Abstract Lake Erie experiences annual summer cyanobacterial harmful algal blooms (HABs), comprised mostly of non-nitrogen-fixing Microcystis, due to excess nitrogen (N) and phosphorus (P) inputs (eutrophication). Lake Erie's watershed is mostly agricultural, and fertilizers, manure, and drainage practices contribute to high nutrient loads. This study aimed to clarify the role of western Lake Erie sediments in either exacerbating or mitigating conditions that fuel HABs via recycling and/or remova...
#1Anna J. Olesen (Wild Center)
#2Sara Harðardóttir (Laval University)
Last. Nina Lundholm (Wild Center)H-Index: 31
view all 7 authors...
Abstract In spring 2016, two silos containing liquid nitrogen-containing fertilizer collapsed on a harbor in Fredericia, Denmark. More than 2,750 tons of fertilizer spilled into inner Danish waters. A bloom of Pseudo-nitzschia occurred approximately one month after the incident. The bloom caused a 5-week quarantine of numerous mussel-harvesting areas along the eastern coast of Jutland. The levels of domoic acid measured up to 49 mg kg−1 in mussel meat after the bloom. In the months following the...
#1Lauren E. Krausfeldt (UT: University of Tennessee)H-Index: 3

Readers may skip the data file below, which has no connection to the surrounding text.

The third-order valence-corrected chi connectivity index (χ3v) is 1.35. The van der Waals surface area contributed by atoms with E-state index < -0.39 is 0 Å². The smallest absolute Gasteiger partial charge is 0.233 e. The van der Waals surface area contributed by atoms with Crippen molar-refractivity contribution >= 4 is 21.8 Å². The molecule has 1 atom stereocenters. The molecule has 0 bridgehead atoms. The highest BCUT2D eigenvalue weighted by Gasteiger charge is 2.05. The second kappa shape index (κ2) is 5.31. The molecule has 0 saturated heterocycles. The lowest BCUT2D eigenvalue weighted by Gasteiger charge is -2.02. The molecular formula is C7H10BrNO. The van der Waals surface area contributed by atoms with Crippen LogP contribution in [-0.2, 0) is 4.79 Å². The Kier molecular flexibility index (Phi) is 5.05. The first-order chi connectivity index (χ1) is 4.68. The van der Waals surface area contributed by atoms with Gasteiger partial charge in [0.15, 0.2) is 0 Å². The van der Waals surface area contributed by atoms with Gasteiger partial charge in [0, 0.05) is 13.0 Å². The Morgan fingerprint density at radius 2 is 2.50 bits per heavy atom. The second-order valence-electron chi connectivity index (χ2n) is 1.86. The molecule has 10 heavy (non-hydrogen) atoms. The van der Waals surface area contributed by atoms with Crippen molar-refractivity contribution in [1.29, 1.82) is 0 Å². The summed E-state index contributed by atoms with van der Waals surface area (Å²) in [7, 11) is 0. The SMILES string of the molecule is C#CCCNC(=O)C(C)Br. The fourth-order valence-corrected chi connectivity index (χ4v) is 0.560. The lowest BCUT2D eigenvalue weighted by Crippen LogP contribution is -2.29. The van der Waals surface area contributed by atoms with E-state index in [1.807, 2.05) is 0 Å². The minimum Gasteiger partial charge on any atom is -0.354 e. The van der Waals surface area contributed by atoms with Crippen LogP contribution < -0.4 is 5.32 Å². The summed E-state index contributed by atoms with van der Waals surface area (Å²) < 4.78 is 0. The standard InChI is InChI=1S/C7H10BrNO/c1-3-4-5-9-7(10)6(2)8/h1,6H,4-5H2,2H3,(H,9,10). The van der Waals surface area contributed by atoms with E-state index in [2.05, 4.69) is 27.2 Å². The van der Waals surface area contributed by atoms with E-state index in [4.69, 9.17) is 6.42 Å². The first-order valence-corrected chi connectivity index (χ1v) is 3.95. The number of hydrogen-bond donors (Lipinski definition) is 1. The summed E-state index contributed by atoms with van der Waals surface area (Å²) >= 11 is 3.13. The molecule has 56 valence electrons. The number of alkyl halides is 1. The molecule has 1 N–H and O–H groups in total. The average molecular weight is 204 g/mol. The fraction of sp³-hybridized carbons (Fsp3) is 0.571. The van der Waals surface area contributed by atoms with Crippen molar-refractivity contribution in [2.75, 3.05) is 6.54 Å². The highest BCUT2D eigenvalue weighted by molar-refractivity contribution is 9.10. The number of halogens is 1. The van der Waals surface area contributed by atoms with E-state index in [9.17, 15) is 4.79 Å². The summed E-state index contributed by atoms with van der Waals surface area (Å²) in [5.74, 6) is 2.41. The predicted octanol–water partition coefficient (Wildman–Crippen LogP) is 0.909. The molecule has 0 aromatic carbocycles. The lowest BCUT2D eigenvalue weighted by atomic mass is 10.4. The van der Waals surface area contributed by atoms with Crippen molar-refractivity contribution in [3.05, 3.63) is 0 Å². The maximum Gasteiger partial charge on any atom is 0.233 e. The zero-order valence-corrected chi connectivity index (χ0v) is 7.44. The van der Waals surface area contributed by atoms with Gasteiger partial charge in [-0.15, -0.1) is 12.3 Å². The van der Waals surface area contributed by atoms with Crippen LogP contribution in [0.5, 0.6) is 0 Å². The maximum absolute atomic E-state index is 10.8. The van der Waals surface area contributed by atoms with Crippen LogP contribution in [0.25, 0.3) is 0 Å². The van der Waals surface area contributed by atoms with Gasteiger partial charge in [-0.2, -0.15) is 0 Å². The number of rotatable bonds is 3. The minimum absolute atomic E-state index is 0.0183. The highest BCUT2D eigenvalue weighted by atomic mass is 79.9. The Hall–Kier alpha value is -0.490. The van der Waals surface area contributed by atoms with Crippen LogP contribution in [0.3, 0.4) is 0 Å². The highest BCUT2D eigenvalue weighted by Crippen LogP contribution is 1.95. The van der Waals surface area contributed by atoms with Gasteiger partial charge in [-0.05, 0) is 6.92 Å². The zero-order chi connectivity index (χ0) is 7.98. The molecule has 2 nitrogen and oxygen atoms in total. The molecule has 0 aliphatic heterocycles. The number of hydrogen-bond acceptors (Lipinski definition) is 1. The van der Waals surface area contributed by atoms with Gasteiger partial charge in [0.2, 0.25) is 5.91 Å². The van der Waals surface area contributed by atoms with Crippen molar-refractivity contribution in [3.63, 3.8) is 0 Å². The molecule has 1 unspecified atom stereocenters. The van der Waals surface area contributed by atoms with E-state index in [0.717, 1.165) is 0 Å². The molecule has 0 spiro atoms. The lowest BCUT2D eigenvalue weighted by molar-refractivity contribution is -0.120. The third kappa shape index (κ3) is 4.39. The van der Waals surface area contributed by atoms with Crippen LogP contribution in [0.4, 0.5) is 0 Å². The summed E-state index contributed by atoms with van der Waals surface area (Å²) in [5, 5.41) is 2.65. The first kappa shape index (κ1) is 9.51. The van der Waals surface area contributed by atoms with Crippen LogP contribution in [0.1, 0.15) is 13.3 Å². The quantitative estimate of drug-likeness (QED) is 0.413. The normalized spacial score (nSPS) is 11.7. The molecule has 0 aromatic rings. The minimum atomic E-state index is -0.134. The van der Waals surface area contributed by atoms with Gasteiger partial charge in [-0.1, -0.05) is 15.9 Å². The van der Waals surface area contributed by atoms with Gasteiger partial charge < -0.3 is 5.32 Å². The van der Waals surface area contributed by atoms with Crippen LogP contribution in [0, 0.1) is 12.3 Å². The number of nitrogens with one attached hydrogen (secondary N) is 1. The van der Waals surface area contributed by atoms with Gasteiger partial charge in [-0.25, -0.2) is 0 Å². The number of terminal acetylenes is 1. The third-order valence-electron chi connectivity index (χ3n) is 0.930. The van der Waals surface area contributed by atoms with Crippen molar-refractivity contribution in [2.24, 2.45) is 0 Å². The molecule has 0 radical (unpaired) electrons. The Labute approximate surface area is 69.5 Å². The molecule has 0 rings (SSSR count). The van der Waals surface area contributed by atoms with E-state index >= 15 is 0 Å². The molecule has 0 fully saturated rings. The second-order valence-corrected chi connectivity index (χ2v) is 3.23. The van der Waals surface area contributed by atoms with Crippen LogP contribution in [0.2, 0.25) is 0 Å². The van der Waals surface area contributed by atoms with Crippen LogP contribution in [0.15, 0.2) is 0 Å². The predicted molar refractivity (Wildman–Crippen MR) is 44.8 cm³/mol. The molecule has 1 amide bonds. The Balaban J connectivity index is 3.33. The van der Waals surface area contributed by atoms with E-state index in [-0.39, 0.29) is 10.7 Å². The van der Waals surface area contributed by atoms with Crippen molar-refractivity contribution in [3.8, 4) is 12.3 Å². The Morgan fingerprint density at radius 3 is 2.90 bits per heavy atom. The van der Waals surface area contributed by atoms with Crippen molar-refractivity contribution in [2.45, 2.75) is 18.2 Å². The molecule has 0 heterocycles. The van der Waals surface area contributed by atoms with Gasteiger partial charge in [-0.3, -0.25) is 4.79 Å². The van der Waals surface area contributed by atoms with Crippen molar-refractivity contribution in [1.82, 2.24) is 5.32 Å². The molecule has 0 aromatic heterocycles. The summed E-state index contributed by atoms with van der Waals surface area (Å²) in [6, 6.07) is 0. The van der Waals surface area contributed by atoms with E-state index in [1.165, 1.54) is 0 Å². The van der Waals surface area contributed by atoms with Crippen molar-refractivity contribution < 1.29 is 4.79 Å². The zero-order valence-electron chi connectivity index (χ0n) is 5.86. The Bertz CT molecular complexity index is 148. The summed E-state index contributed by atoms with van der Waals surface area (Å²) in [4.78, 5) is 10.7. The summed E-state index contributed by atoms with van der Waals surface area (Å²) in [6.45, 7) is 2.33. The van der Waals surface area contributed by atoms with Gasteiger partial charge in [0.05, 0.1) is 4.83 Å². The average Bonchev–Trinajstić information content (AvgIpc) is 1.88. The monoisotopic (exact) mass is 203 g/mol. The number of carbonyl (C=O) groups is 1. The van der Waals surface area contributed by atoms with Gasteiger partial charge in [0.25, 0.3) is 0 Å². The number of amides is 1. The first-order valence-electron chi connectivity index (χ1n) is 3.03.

#2Abigail T. Farmer (UT: University of Tennessee)H-Index: 4
Last. Steven W. Wilhelm (UT: University of Tennessee)H-Index: 52
view all 6 authors...
The over-enrichment of nitrogen (N) in the environment has contributed to severe and recurring harmful cyanobacterial blooms, especially by the non-N2 -fixing Microcystis spp. N chemical speciation influences cyanobacterial growth, persistence and the production of the hepatotoxin microcystin, but the physiological mechanisms to explain these observations remain unresolved. Stable-labeled isotopes and metabolomics were employed to address the influence of nitrate, ammonium, and urea on cellular ...
#1Khalid A. Ibrahim (KSU: King Saud University)H-Index: 3
#2Muhammad Yasin Naz (H.I., S.I.: University of Agriculture, Faisalabad)H-Index: 10
Last. Nasser M. AbdEl-Salam (KSU: King Saud University)H-Index: 3
view all 6 authors...
The world does not have too much time to ensure that the fast-growing population has enough land, food, water and energy. The rising food demand has brought a positive surge in fertilizers’ demand and agriculture-based economy. The world is using 170 million tons of fertilizer every year for food, fuel, fiber, and feed. The nitrogenous fertilizers are being used to meet 48% of the total food demand of the world. High fertilizer inputs augment the reactive nitrogen levels in soil, air, and water....
#2Fabio VincenziH-Index: 6
Last. Elisa SoanaH-Index: 12
view all 4 authors...